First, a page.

Simpson's other published writings focus on the religious, political, and cultural landscapes of postwar Bosnia and Herzegovina. His nonfiction essays All We Have Left (2014)and Recovery's Rhythm and Blues (2016) have appeared in the Canadian literary magazine Numéro Cinq .
Numéro Cinq was an online international journal of arts and letters founded in 2010 by the Governor-General's Award-winning Canadian novelist Douglas Glover. Numéro Cinq published a wide variety of new and established artists and writers with a bent toward the experimental, hybrid works, and work in translation as well as essays on the craft and art of writing. Its last issue appeared in August 2017.
Mormonism is the predominant religious tradition of the Latter Day Saint movement of Restorationist Christianity started by Joseph Smith in Western New York in the 1820s and 30s. After Smith was killed in 1844, most Mormons followed Brigham Young on his westward journey to the area that became the Utah Territory, calling themselves The Church of Jesus Christ of Latter-day Saints. Other sects include Mormon fundamentalism, which seeks to maintain practices and doctrines such as polygamy, and other small independent denominations. The second-largest Latter Day Saint denomination, the Reorganized Church of Jesus Christ of Latter-day Saints, since 2001 called the Community of Christ, does not describe itself as "Mormon", but follows a Trinitarian Christian restorationist theology, and considers itself Restorationist in terms of Latter Day Saint doctrine.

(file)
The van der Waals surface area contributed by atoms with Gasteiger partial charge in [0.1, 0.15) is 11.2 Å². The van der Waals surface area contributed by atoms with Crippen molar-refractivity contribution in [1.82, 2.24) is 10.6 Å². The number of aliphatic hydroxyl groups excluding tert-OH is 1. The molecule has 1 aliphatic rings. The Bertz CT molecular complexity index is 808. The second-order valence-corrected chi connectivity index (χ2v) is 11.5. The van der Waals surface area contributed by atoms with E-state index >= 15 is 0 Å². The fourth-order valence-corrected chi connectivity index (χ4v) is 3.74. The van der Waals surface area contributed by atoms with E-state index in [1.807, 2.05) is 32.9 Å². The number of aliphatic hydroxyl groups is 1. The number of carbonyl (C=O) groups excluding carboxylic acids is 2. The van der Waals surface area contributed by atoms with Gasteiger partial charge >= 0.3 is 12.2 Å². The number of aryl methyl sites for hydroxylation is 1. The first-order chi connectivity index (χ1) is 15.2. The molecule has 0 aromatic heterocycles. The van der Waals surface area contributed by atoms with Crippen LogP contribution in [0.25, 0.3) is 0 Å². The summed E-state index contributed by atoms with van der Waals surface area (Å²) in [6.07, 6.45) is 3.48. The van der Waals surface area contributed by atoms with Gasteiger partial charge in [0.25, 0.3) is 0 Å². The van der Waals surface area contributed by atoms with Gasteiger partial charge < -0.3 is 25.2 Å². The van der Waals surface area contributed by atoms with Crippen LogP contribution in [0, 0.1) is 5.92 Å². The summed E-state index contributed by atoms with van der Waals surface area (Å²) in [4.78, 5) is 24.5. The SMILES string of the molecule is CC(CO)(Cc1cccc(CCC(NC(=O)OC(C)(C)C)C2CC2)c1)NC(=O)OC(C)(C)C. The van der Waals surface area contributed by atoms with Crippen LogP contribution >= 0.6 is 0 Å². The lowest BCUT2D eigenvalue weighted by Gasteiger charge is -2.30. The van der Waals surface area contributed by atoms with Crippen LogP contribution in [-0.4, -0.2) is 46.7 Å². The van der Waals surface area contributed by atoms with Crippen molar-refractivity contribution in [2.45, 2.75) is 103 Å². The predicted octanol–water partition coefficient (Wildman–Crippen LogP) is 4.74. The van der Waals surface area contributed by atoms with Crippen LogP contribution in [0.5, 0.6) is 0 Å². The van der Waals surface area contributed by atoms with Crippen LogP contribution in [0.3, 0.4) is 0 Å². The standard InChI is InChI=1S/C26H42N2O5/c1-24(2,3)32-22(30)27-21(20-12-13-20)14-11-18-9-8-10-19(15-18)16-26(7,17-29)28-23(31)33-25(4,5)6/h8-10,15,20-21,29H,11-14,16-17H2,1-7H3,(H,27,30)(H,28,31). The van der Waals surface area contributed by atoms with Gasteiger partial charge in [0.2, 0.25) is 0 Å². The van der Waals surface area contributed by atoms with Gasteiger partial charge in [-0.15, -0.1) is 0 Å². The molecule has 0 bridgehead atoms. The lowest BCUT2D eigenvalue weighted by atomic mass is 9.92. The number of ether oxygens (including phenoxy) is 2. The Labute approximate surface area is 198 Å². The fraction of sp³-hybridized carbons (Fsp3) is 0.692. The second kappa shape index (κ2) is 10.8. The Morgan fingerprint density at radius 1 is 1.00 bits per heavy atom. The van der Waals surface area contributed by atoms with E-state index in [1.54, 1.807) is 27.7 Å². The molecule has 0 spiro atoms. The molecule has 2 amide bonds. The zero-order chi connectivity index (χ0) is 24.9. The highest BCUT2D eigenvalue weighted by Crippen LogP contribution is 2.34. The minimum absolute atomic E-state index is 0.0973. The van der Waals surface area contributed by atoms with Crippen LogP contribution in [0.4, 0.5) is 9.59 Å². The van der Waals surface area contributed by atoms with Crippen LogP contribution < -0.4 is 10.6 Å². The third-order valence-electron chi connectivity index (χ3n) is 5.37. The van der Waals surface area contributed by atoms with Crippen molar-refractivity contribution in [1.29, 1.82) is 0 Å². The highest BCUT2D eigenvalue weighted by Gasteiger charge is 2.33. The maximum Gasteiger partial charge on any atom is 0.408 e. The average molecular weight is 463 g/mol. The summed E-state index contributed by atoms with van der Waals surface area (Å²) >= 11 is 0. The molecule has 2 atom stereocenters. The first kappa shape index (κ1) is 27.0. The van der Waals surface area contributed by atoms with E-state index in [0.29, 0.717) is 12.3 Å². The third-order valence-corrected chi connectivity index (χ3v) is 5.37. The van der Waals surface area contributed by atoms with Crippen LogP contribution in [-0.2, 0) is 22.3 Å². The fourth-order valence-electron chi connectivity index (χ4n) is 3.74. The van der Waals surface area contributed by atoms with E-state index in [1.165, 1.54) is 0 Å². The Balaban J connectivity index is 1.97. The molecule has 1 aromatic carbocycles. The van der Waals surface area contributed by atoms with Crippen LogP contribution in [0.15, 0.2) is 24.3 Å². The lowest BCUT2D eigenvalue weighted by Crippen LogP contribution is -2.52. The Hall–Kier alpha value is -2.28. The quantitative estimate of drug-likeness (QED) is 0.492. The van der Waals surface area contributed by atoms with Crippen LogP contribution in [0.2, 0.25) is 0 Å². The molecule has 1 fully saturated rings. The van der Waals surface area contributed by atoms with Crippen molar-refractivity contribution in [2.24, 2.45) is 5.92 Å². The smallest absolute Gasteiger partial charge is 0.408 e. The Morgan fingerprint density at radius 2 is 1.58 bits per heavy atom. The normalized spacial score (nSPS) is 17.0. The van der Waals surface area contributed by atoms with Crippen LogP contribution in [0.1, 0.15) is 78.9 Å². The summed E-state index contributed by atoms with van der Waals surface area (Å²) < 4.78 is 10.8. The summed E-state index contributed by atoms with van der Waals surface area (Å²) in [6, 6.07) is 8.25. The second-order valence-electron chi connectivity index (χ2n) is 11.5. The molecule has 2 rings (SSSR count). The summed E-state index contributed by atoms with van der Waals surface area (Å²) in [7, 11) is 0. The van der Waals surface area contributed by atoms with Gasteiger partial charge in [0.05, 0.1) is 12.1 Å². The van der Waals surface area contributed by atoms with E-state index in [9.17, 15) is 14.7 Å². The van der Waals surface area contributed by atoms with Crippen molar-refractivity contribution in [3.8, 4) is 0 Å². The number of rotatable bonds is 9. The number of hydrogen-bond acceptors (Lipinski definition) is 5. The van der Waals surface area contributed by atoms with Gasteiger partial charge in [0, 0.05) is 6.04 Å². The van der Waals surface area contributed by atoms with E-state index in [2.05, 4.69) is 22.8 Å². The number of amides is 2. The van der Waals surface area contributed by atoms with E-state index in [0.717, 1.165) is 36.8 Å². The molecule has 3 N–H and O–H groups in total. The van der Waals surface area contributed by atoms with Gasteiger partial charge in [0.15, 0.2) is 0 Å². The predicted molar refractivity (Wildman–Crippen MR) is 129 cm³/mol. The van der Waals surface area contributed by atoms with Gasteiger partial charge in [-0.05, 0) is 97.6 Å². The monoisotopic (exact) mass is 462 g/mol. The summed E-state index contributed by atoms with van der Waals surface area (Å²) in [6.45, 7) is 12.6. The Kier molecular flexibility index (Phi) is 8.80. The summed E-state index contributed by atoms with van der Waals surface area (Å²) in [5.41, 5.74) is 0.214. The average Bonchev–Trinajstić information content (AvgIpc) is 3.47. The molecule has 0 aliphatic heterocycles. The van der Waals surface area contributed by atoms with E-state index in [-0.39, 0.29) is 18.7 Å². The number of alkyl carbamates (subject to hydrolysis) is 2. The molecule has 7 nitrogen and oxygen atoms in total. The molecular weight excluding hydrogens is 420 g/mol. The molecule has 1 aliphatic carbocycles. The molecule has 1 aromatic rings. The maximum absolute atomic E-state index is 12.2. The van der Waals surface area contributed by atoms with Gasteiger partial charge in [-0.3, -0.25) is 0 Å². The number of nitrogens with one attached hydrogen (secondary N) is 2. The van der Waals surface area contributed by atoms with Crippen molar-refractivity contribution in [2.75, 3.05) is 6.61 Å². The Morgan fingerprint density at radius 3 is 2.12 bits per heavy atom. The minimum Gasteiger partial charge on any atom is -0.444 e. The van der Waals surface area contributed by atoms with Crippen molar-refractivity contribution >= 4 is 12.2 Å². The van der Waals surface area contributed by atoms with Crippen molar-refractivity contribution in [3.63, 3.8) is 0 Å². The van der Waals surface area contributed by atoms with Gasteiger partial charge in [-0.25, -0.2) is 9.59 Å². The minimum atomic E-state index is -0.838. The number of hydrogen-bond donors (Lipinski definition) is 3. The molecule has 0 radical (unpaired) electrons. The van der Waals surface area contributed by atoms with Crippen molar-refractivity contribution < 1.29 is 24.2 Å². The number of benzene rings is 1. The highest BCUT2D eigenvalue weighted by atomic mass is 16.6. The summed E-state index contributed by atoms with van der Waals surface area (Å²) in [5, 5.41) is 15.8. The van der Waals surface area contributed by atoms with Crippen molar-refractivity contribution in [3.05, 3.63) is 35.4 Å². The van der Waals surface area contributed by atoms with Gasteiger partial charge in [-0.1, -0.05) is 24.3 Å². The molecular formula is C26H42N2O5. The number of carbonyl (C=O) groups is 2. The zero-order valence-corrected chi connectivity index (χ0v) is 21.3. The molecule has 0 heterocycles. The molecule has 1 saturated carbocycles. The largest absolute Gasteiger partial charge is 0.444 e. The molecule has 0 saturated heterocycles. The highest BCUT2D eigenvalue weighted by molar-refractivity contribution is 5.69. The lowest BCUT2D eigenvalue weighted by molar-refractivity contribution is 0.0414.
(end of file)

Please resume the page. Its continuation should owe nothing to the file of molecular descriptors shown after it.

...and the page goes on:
In the Latter Day Saint movement, the restoration refers to a return to the earth of the authentic priesthood power, spiritual gifts, ordinances, living prophets and revelation of the primitive Church of Christ after a long period of apostasy. While in some contexts the term may also refer to the early history of the Latter-day Saint religion, in other contexts the term is used in a way to include the time that has elapsed from the church's earliest beginnings until the present day. Especially in The Church of Jesus Christ of Latter-day Saints "the restoration" is often used also as a term to encompass the corpus of religious messages from its general leaders down to the present.